April 2016: Senate Testimony of Anne Croy of Missouri

Written Testimony of Anne Croy of St. Louis, Missouri

Prepared for the Subcommittee on Labor, Health and Human Services,

Education, and Related Agencies

United States Senate Committee on Appropriations

April 15, 2016

Mother of a 29 year old daughter with Usher syndrome Type 2 and a member of the Usher Syndrome Coalition.


My name is Anne Croy and my daughter’s name is Maliea Croy. Maliea lives in New York City and works as an assistant art gallery director. Her stepfather and I reside in St. Louis, Missouri. As a very concerned parent and a member of the Usher Syndrome Coalition, I write on behalf of the Usher syndrome community to respectfully request this committee support the inclusion of report language prioritizing research into treatment of Usher syndrome at the National Institutes of Health (NIH).The Usher syndrome community across the country is aware of and appreciates your support since our report language first appeared in the 2014 omnibus spending bill. But as I am sure you agree, Usher syndrome needs to become a higher priority at NIH until we have viable human treatments. Despite three years of appropriations language urging NIH to make Usher syndromea higher priority, spending on Usher actually decreased by 11.6% from 2014 to 2015.

As you prepare the Fiscal Year 2017 Labor, Health and Human Services, Education bill, we respectfully request that you include the following report language with the objective of better defining the plan and measurements for the delivery of vision loss treatments for those with Usher syndrome:

  Usher syndrome - The Committee continues to urge the NIH to prioritize Usher syndrome research at NEI and NIDCD. The Committee requests an update in       the  fiscal year 2017 budget request on steps NIH has taken to date and future plans to accelerate treatment options and improve patient outcomes for those       with  Usher syndrome. The update should include a description of the criteria in use by NIH to evaluate Usher syndrome related grant submissions to ensure       the  prioritization of those that accelerate human treatment options. The update should also include a timeline and deliverables that will be used to evaluate the   progress made towards viable treatments for those with Usher syndrome.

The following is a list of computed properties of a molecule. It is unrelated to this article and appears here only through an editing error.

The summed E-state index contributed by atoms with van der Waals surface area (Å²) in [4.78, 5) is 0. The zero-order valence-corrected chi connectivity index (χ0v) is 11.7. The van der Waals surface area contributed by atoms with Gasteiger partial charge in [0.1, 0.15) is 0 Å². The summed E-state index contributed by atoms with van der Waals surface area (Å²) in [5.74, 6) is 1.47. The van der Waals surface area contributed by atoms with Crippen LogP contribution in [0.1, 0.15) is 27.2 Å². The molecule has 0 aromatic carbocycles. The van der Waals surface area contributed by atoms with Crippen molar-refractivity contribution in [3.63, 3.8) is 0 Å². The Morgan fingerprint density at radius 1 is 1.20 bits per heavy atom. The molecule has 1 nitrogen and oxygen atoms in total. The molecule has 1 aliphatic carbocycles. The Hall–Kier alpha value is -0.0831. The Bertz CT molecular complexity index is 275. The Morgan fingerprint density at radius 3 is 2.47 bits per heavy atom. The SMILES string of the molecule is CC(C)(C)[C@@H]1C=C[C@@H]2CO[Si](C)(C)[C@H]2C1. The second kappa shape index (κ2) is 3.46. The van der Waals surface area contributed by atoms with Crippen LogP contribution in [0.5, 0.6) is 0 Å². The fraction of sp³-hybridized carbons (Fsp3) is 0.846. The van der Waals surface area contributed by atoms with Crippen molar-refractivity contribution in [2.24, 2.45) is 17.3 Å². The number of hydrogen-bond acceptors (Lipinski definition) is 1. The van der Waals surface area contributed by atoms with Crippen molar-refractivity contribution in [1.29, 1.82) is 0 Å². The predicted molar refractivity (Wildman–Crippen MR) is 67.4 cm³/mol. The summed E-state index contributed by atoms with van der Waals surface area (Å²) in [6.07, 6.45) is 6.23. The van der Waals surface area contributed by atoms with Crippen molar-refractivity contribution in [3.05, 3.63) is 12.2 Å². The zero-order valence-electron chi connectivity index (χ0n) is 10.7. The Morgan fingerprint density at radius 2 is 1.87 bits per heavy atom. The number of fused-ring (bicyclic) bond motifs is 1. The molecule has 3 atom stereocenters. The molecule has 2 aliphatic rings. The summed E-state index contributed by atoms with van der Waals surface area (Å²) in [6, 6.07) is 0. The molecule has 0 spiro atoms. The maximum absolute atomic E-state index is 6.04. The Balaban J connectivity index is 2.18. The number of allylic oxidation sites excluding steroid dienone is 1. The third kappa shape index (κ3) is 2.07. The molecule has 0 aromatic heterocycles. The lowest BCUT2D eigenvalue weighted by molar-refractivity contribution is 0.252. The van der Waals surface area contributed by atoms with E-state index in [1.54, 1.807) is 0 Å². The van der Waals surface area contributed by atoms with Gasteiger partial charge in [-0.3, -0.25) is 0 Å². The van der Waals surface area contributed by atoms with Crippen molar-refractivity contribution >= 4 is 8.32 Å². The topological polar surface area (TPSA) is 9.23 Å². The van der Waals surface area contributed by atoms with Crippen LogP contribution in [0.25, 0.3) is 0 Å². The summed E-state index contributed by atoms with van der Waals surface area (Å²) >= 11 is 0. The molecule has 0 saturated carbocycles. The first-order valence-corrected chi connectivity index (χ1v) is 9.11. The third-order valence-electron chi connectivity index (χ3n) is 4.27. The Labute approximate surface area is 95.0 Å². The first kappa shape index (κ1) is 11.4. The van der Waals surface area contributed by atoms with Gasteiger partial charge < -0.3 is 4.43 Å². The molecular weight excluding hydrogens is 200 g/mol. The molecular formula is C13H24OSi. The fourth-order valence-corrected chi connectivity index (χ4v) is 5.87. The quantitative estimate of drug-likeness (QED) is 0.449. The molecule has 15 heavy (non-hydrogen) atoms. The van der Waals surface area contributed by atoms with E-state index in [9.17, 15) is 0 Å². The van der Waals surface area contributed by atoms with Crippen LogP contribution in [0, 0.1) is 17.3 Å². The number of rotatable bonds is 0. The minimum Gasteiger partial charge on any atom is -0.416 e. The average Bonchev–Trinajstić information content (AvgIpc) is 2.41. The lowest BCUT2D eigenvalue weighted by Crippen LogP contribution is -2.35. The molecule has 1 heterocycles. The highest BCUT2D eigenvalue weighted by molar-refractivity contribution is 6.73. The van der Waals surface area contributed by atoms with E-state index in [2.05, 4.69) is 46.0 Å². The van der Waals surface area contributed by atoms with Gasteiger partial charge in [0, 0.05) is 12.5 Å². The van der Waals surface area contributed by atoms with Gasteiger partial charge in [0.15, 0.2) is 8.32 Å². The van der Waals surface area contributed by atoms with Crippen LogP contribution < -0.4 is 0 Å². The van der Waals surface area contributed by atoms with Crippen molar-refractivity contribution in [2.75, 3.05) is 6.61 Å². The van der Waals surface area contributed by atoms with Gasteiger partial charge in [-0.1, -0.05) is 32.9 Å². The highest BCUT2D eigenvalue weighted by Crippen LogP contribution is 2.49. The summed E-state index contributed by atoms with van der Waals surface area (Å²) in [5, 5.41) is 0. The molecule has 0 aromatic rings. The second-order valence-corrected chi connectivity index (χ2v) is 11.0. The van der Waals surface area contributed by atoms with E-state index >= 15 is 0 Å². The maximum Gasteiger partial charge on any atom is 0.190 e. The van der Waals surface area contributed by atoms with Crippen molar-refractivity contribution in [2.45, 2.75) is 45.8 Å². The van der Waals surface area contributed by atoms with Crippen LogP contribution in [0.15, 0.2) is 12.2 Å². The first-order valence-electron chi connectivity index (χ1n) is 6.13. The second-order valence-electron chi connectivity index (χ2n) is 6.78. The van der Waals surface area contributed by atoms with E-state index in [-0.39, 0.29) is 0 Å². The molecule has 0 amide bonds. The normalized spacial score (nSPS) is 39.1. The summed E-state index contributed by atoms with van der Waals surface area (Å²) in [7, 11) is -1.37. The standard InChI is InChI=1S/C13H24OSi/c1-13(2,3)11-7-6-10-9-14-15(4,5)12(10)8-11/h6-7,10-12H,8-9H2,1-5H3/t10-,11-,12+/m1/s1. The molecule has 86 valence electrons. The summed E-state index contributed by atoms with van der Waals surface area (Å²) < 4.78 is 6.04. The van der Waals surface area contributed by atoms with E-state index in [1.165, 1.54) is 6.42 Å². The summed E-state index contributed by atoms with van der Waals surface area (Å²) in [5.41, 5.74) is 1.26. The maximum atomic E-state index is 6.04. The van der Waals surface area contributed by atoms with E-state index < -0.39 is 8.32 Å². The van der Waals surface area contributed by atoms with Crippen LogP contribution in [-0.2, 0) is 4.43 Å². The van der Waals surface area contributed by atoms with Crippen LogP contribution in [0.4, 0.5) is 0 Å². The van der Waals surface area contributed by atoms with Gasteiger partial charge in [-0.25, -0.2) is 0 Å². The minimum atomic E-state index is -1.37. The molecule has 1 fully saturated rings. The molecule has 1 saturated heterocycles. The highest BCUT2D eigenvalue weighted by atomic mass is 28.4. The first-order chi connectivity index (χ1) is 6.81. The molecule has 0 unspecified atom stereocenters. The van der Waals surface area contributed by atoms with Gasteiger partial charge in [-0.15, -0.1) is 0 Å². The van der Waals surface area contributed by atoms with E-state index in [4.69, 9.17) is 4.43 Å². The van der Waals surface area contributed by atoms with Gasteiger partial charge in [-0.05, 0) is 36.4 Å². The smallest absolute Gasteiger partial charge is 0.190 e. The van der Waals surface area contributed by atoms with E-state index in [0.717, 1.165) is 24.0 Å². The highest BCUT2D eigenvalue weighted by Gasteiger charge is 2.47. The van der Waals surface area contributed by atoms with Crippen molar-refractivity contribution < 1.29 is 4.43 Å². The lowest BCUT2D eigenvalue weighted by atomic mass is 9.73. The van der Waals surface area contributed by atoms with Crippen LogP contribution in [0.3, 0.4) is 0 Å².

Usher syndrome is the most common genetic cause of combined deafness and blindness. In the United States, it is estimated that nearly 50,000 people have this rare genetic disorder. Maliea is one of those people. She was born with a moderate to severe hearing loss and has worn digital hearing aids in both ears since the age of 1 1/2 years. It is imperative that she be constantly fitted with improved aids to maintain her level of hearing and this is a cost not covered by insurance. At the age of 20 years and while attending college, Maliea began struggling with vision issues. Multiple tests revealed an Usher syndrome diagnosis. It was devastating to her and our family, but after much research, counseling and renewed family solidarity, we determined that our only choice was to begin planning and move forward as a strong unit. Maliea has lost a donut shape of vision in each eye. Her peripheral vision is dim and cloudy at best. She travels by subway to work in NYC and is beginning to use a cane. She is determined, but knows her limitations. She knows a career in the art field may require a degree of visual accuracy and clarity. Because of this, she is making plans to change careers next fall and has been accepted to Columbia University to earn a Master’s degree in Social Work. She wants to be a counselor. We are very proud of her on so many levels! We know that the progression of this disease can cut those dreams short and this is why we plead for your help. Not just for our daughter, but for every individual with Usher syndrome, that their dreams at living a productive and rewarding life may not be squelched.